How to Speed Up BitTorrent Downloads on Linux

Posted by jun auza On 8/28/2012
One of the best things about most Linux distributions is that they come with a BitTorrent client out of the box. No need to go on the web and download a third-party torrent client. Just grab the '.torrent' file of the data that you would like to download and fire up Transmission (see: How to Use BitTorrent in Linux) - simple as that.

However, the impatient ones, who prefer having everything in an instant can’t handle the occasional sluggishness that’s a part of the torrenting experience. Fortunately, though, there are some nifty tips and tricks to speed up BitTorrent downloading on Linux. In this article, we’ll be highlighting some of the most effective ones.

First and foremost, get to know your Internet speed. Go to Speedtest website and test your upload and download speeds. If they are almost as good as your ISP promised them to be, then you’re doing OK. If not, contact your ISP demanding for the speed they claimed.


Limit your upload rate

Having a high upload rate can significantly affect your downloading speeds. The best way to address this problem is to put a cap on the upload speed. If you’re using Transmission, simply go to Preferences and keep the upload speeds to a lower value. To decide on the best upload rate, simply use the Azureus upload/download settings calculator HERE.



Install BitMate

BitMate is a BitTorrent client designed to specifically improve the performance of low-bandwidth peers (5-20 KB/sec). With BitMate you can almost double your download performance by minimizing ‘wasted goodwill’.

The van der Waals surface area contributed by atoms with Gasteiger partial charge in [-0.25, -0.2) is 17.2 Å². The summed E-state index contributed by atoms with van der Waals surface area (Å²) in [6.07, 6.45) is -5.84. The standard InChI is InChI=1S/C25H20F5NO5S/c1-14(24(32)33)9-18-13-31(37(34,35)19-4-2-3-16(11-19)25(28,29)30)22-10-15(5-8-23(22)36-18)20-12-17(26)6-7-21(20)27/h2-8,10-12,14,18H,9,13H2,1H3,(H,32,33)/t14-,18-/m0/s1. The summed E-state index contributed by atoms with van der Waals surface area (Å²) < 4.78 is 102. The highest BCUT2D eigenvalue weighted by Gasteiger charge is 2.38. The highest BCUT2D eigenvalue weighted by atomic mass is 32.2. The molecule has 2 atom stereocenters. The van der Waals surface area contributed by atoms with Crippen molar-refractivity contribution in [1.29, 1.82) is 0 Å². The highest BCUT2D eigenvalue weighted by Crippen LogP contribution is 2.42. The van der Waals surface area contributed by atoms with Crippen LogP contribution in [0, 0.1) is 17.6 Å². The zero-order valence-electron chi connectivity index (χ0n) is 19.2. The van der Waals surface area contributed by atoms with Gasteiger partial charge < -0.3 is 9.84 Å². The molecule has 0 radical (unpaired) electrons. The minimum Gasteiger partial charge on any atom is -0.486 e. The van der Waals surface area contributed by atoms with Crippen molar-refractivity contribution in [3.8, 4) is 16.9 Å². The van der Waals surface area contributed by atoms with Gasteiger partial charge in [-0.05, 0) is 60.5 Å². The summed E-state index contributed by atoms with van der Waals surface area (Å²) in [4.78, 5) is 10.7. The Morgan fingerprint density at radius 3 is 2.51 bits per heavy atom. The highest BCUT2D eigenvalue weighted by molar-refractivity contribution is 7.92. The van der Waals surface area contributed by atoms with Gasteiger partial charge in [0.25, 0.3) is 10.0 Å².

BitMate optimizes your connection fairly without breaking any of the standard BitTorrent protocols. According to the site “BitMate outperforms vanilla BitTorrent by as much as 70% in download performance, while at the same time improving upload contribution by as much as 1000%! BitMate also outperforms strategic clients like BitTyrant in low-bandwidth conditions by as much as 60% in download performance (without cheating).”

Definitely worth a try if you’re stuck with a 10-20 KBps connection and want to download a relatively small file quickly.


Choose a good port

If your ports are conflicting with some other programs, simply change them by going to Preferences -> Network. You can also set Transmission to switch to a random port every time it starts.


Check for Firewall


If you have firewall enabled, then it might be working against your download speeds. To see if that is actually happening, simply disable the firewall and see whether your download speeds are affected or not.


Find a good torrent client and stick with it

If you’re relying solely on Transmission, then you might be missing out on some better BitTorrent clients. There are good ones like Deluge, Vuze, and KTorrent that might offer you a much better performance than the default client. Find the one that works for you and stick with it.


Find good torrents

The most important tip of all is to find good torrents. Go for the ones with a lot of seeders and they surely won’t let you down. As always, we do not encourage downloading copyrighted materials so keep that in mind also.

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"Action is the real measure of intelligence" ~Napoleon Hill

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